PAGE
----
Aftermarket radios & systems


Capt. Mike

Moderator
Crutchfield, a major supplier of aftermarket sound systems, used to have a very comprehensive tech explanation in their catalogs and web site.

Wattage alone is pretty meaningless -- my home system, with 200W available, will shake walls and deafen you at much over 5W. 25W is unbearable.
 

cheezus444

New member
hello friends('89 westy 2wd)
went through the postings and since i'm not allowed to see the archives(? what's up with that?)(can't check there) i have a question for y'all about adding a satellite radio system. went to the Capt.'s link at crutchfield's got alot of info but still some questions. will it work in deep forest?...in mexico?...is the cassette plug in sufficient or do i need a full in dash unit? sirius seems to be the best for me, they have sports...nhl, nfl, mlb, and most important NPR, plus all the music including i assume classical, nothing like a symphony in the middle of the woods! but, does it work as well as XM?..which works best in our westy's? read in other groups that there can be problems mounting the antennae, any input there? hope someone has some experience with these new fangled radios.TIA!....cheez
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haze03

New member
I recently purchased an 86' Westfalia Wolfsburgh and installed an old Blaupunk cassette player until I get a CD. Anyhow, there doesn't seem to be a switched 12 volt so the deck turns off with the ignition. I have tried both 12 volt wires and both run constant. The only way I can keep from running the battery dead is by taking off the face. Any ideas?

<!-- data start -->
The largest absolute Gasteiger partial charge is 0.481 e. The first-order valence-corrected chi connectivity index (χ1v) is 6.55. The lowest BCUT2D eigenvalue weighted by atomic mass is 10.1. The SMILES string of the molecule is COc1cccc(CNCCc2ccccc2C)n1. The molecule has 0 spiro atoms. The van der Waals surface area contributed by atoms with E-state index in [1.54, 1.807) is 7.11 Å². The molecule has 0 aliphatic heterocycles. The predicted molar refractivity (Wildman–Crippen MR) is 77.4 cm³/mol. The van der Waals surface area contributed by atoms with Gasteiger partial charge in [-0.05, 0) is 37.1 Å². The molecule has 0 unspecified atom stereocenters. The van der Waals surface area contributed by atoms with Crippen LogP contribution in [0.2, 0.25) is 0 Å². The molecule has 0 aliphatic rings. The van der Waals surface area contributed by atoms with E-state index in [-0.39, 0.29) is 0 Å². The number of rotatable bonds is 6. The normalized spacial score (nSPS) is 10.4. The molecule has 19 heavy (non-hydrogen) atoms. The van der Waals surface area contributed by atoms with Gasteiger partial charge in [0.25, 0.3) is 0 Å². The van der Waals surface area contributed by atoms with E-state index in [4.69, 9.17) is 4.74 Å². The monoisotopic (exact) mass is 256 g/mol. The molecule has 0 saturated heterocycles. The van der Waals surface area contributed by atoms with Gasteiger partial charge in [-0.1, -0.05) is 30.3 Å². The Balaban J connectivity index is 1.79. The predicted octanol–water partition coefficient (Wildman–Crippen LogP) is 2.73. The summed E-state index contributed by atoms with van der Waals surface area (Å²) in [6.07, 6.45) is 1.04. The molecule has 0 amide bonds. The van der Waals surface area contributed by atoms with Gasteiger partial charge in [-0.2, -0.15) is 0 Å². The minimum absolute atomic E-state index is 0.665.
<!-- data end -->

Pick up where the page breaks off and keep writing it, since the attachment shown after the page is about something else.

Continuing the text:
Capt. Mike

Moderator
The radio feed is SUPPOSED to be live at all times -- see your wiring diagram in the Bentley. You should be able to turn your radio on & off at the radio. Some turn on & off by pushing the volume control; see your radio's original manual or contact the manufacturer. Blaupunkt has a US Service Ctr. listed elsewhere on this site.
 

icarus

Moderator
A trick I use, (though probably frowned upon by some hiway patrols) is using headphones. I started with a walkman when kids were asleep in the back on long trans-continental trips. I have graduated to a I-pod with Bose noise canceling head set. It gives superb sound, cutting out all the road noise. When I repalce the head unit in my syncro, I am going to wire in two headphone jacks that kill the speaker feeds so both driver and passenger can listen if they wish, but back seat passengers don't have to. I even toyed with the idea of an aircraft/motorcycle intercom built into the system but it seems a bit much!

I don't use the headphones in heavy traffic, but long nights across the praries it is nice.

I am looking for a head unit that has an aux input for an I-pod or other mp3 player, and has a bit better power than the stock radio. The stock radio is so underpowered it distorts badly if you play it loud enough to hear.

Any Ideas?

Icarus
 

Dave Hampshire

New member
Icarus,

Did you solve your stereo woes?

Three years ago, I installed a Pioneer DEH-2400F CD unit and a pair of Pioneer two-way 6" speakers in the front door panels of my 79 Westy. Unit plays CD-R's recorded (burned)in CDA or .wav format, as well as store bought CD's. The Pioneer components are mid-range in price, but I've been amazed at the quality and quantity of sound that fills the driving compartment while on the road. Three years later, I'm sure there are even better items out there to choose from. I especially like the removable face plate and the round volume knob...it's not a retro Blaupunkt but I'm just fine with that. BTW, Pioneer unit is 45 watts x 4 on paper.

As a recent owner of a 20 gig iPod, (a most excellent 40th birthday gift from my wife) I plan on purchasing an FM adaptor before the camping season so I can play our MP3's from the iPod directly thru the stereo in the Westy on an "empty" FM frequency. Just surf to the Apple website, look for iPod and then Accessories. In my Jeep, I use a cassette adaptor and have been very pleased with the sound from iPod to stock Mopar unit and speakers.